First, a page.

Different healthcare systems exist across the two countries, with a private (approximately 46% population coverage) and public mixed economy in the ROI and a public service in NI, free at the point of access (only 10% private healthcare in NI).16 In addition, NI has had a greater emphasis towards improving management of chronic disease in primary care. Despite this, the rate of GP consultation was found to be similar, with 74% of the population in the ROI and 73% in NI visiting their GP in the last year.11 Hospitalisation rates were also found to be similar.11 ,17
Approaches to public health policy in the two countries show similarities and differences. In NI in 2001 a wide ranging ‘Investing for health’ public health policy framework was introduced across all Government Departments.18 From 2004, payment for performance (the Quality and Outcomes Framework) was introduced in NI as in the UK, which includes a structured approach to risk factor modification in marked contrast to the ROI. This was followed in 2009 by the development of a Service Framework for Cardiovascular Health and Wellbeing.19 No clear association is seen between these initiatives and the turning points in NI. In the ROI during the late 1980s, a general health policy and later a health promotion strategy were published.20 However, it was not until 1999 that the first national CHD strategy was published, followed by the more recent CVD policy (2010) which included stroke.21 ,22 The turning points for improvements in CHD and stroke mortality in the ROI are too early to be explained by the 1999 strategy but appear to coincide with increased economic growth during the 1990s and early 2000s. Others have reported that introducing innovation in medical care does not always coincide with improvements in cardiovascular mortality and that the effects are likely to be incremental over time.23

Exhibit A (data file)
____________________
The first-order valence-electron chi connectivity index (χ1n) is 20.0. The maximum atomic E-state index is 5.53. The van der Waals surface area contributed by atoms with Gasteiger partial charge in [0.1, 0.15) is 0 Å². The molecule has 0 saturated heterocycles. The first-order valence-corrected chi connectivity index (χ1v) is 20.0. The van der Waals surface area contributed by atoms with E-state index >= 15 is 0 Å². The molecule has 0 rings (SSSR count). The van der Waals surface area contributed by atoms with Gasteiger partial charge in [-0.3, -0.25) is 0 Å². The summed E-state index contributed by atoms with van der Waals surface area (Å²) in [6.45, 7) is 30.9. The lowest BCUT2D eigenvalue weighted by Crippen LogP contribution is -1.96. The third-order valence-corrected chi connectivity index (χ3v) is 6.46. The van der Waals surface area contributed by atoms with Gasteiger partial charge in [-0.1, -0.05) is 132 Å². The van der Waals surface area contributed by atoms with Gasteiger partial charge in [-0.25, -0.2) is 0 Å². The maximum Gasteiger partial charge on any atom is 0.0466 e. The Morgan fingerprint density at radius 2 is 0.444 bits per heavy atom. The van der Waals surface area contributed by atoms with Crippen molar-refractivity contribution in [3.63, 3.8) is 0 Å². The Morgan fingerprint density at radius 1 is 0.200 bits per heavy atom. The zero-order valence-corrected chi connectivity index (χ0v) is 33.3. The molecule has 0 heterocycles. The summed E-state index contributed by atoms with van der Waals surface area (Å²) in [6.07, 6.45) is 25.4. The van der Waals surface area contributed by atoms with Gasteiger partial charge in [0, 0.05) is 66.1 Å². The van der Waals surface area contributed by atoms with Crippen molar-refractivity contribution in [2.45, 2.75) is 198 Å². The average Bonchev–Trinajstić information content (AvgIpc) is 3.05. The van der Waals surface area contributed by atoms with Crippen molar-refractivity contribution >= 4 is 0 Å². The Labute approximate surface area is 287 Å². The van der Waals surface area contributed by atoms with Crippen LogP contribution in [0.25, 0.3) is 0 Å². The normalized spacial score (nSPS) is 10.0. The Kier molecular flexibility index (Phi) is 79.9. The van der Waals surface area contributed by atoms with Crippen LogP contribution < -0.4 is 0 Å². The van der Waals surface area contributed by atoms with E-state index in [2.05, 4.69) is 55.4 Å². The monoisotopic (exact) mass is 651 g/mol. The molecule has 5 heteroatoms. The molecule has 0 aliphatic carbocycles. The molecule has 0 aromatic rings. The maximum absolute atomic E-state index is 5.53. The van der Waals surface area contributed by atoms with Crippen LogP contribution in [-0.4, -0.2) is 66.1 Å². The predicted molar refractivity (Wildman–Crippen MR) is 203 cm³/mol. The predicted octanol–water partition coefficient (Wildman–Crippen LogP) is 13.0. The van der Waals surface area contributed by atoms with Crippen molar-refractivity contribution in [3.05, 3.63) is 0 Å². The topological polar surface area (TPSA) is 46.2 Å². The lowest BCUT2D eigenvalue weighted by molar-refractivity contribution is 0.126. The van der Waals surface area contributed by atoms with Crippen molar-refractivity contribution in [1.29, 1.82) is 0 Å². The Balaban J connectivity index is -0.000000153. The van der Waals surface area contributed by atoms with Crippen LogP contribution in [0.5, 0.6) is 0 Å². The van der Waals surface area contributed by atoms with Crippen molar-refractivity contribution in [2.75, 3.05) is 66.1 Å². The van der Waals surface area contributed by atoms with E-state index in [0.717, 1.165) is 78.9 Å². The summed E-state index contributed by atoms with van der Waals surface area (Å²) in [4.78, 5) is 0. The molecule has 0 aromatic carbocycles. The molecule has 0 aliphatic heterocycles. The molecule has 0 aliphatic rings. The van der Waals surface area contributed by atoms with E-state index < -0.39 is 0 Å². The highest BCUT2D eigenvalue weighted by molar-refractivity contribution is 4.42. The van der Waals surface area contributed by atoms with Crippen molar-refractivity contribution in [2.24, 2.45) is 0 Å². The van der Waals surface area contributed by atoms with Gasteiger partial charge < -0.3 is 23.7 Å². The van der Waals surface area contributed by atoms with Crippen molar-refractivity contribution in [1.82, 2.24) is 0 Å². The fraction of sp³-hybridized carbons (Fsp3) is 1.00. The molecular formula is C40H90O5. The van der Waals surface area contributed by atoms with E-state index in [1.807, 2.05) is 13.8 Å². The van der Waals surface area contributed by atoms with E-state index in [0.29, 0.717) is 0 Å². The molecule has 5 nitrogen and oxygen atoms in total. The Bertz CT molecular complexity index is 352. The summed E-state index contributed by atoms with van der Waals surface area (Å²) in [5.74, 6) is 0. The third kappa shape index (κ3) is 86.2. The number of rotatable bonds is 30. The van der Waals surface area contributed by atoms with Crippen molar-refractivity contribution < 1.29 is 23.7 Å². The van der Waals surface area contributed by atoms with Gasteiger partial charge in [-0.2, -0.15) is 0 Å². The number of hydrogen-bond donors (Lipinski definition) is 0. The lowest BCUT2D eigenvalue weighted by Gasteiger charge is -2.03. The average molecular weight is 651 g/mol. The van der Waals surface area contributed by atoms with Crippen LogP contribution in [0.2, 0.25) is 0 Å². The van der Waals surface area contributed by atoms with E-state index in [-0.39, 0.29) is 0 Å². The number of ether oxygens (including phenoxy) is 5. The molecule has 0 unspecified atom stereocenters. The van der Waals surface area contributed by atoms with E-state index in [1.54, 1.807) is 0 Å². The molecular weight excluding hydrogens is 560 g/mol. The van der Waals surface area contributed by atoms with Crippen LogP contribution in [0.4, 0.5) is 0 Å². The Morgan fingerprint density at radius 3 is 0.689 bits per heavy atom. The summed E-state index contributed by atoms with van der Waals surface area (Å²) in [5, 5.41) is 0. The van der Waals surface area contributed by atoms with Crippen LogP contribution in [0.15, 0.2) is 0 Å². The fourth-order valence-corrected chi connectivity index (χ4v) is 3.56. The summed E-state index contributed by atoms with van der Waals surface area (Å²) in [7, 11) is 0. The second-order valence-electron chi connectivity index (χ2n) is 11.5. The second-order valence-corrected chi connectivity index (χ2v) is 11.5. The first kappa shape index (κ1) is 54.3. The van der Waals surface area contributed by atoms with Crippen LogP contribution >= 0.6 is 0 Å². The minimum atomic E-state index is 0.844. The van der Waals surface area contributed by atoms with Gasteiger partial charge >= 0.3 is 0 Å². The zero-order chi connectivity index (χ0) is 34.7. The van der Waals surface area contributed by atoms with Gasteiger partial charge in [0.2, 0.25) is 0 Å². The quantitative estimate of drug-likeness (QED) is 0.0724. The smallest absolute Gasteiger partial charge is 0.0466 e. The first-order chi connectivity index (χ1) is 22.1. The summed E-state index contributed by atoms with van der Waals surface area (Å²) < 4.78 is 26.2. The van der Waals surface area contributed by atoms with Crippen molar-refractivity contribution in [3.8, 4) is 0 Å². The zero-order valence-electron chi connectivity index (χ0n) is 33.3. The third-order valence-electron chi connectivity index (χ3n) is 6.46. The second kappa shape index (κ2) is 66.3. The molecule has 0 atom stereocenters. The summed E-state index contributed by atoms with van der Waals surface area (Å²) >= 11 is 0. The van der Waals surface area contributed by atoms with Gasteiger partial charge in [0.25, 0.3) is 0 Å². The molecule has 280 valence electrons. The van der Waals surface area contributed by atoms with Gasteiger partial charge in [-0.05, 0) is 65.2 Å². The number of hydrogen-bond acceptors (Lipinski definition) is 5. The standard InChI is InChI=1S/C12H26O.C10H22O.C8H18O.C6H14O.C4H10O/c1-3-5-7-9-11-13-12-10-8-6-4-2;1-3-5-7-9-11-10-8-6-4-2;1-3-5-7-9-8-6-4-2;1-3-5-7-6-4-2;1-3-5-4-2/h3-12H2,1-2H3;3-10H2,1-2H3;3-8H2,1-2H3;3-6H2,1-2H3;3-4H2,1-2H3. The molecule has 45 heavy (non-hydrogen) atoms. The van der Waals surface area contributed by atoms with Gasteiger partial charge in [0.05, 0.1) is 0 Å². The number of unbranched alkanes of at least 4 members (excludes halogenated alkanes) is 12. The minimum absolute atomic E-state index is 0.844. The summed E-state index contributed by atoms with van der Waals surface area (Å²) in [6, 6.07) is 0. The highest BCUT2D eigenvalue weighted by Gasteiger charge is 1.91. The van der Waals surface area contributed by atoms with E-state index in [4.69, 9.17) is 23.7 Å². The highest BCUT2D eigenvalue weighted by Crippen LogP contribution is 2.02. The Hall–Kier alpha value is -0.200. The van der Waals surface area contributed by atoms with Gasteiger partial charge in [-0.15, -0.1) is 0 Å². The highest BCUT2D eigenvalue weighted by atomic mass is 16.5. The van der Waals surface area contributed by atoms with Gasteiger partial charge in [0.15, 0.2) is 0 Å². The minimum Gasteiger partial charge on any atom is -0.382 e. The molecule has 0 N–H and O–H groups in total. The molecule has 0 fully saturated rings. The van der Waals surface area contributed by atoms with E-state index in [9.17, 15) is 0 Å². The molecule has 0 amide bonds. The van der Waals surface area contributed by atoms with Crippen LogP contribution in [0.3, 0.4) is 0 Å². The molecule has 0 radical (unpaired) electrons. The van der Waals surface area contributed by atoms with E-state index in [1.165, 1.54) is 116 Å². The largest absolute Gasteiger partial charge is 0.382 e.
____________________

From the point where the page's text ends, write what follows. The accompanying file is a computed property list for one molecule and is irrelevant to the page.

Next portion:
While public policy over the last two to three decades in both countries has included food and nutrition advice as well as physical activity strategies, it is only in the last decade that obesity has largely gained strategic focus. The all island body, Safefood (http://www.safefood.eu), has launched several initiatives since its inception in 1999 with the aim of raising awareness of obesity and promoting healthy eating across both jurisdictions. Strategies tackling obesity and physical activity were instigated in both the ROI and NI in 2005.24
There are several similar government initiatives in both countries including policies on taxation of smoking and alcohol. Similar policies on banning smoking in public places were adopted in both countries, though introduced at different times (March 2004 in the ROI, and April 2007 in NI). Changes in licensing laws in both countries have been accompanied by greater access to cheap alcohol and higher levels of consumption.25 ,26